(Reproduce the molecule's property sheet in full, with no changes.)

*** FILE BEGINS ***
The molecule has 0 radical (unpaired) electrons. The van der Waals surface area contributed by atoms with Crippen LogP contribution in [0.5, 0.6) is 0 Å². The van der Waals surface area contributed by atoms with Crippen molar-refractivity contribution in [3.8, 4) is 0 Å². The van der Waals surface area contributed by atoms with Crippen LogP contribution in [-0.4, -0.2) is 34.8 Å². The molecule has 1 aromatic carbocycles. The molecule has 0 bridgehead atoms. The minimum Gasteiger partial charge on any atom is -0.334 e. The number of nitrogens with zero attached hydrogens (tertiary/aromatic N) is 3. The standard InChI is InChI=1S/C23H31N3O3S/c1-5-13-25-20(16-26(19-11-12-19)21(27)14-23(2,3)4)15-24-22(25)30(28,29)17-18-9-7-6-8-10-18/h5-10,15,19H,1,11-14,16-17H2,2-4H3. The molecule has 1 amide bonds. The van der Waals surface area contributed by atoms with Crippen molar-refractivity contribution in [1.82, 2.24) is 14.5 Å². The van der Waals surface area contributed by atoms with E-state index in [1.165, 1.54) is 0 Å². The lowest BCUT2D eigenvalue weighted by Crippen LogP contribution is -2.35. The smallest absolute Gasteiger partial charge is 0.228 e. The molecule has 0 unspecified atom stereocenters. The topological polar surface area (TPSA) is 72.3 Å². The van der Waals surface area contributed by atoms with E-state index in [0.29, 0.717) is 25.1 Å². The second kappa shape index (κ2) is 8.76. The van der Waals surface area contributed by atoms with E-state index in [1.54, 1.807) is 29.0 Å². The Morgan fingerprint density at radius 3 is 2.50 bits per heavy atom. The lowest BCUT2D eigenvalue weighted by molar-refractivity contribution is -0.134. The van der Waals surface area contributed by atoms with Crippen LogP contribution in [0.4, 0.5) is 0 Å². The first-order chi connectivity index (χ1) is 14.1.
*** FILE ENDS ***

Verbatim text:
The molecule has 0 radical (unpaired) electrons. The van der Waals surface area contributed by atoms with Crippen LogP contribution in [0.5, 0.6) is 0 Å². The van der Waals surface area contributed by atoms with Crippen molar-refractivity contribution in [3.8, 4) is 0 Å². The van der Waals surface area contributed by atoms with Crippen LogP contribution in [-0.4, -0.2) is 34.8 Å². The molecule has 1 aromatic carbocycles. The molecule has 0 bridgehead atoms. The minimum Gasteiger partial charge on any atom is -0.334 e. The number of nitrogens with zero attached hydrogens (tertiary/aromatic N) is 3. The standard InChI is InChI=1S/C23H31N3O3S/c1-5-13-25-20(16-26(19-11-12-19)21(27)14-23(2,3)4)15-24-22(25)30(28,29)17-18-9-7-6-8-10-18/h5-10,15,19H,1,11-14,16-17H2,2-4H3. The molecule has 1 amide bonds. The van der Waals surface area contributed by atoms with Crippen molar-refractivity contribution in [1.82, 2.24) is 14.5 Å². The van der Waals surface area contributed by atoms with E-state index in [1.165, 1.54) is 0 Å². The lowest BCUT2D eigenvalue weighted by Crippen LogP contribution is -2.35. The smallest absolute Gasteiger partial charge is 0.228 e. The molecule has 0 unspecified atom stereocenters. The topological polar surface area (TPSA) is 72.3 Å². The van der Waals surface area contributed by atoms with E-state index in [0.29, 0.717) is 25.1 Å². The second kappa shape index (κ2) is 8.76. The van der Waals surface area contributed by atoms with E-state index in [1.54, 1.807) is 29.0 Å². The Morgan fingerprint density at radius 3 is 2.50 bits per heavy atom. The lowest BCUT2D eigenvalue weighted by molar-refractivity contribution is -0.134. The van der Waals surface area contributed by atoms with Crippen LogP contribution in [0.4, 0.5) is 0 Å². The first-order chi connectivity index (χ1) is 14.1.